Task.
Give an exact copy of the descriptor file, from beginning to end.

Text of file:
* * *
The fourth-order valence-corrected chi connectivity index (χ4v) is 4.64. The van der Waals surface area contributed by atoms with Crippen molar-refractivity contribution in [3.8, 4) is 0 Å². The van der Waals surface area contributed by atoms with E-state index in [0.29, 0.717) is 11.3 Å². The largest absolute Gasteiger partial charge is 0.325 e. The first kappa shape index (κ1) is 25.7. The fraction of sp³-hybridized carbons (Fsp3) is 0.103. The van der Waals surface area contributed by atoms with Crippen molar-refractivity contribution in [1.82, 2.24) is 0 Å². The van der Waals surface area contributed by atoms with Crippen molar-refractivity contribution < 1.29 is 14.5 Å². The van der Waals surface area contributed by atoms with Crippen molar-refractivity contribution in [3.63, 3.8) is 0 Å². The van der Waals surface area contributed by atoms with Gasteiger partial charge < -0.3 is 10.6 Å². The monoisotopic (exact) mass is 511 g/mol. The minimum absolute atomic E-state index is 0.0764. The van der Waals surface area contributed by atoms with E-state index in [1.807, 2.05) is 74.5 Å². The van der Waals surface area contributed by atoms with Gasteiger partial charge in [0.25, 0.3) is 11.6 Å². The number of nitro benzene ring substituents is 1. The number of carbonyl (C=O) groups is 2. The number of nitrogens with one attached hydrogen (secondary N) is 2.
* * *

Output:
The fourth-order valence-corrected chi connectivity index (χ4v) is 4.64. The van der Waals surface area contributed by atoms with Crippen molar-refractivity contribution in [3.8, 4) is 0 Å². The van der Waals surface area contributed by atoms with E-state index in [0.29, 0.717) is 11.3 Å². The largest absolute Gasteiger partial charge is 0.325 e. The first kappa shape index (κ1) is 25.7. The fraction of sp³-hybridized carbons (Fsp3) is 0.103. The van der Waals surface area contributed by atoms with Crippen molar-refractivity contribution in [1.82, 2.24) is 0 Å². The van der Waals surface area contributed by atoms with Crippen molar-refractivity contribution < 1.29 is 14.5 Å². The van der Waals surface area contributed by atoms with Crippen molar-refractivity contribution in [3.63, 3.8) is 0 Å². The van der Waals surface area contributed by atoms with Gasteiger partial charge < -0.3 is 10.6 Å². The monoisotopic (exact) mass is 511 g/mol. The minimum absolute atomic E-state index is 0.0764. The van der Waals surface area contributed by atoms with E-state index in [1.807, 2.05) is 74.5 Å². The van der Waals surface area contributed by atoms with Gasteiger partial charge in [0.25, 0.3) is 11.6 Å². The number of nitro benzene ring substituents is 1. The number of carbonyl (C=O) groups is 2. The number of nitrogens with one attached hydrogen (secondary N) is 2.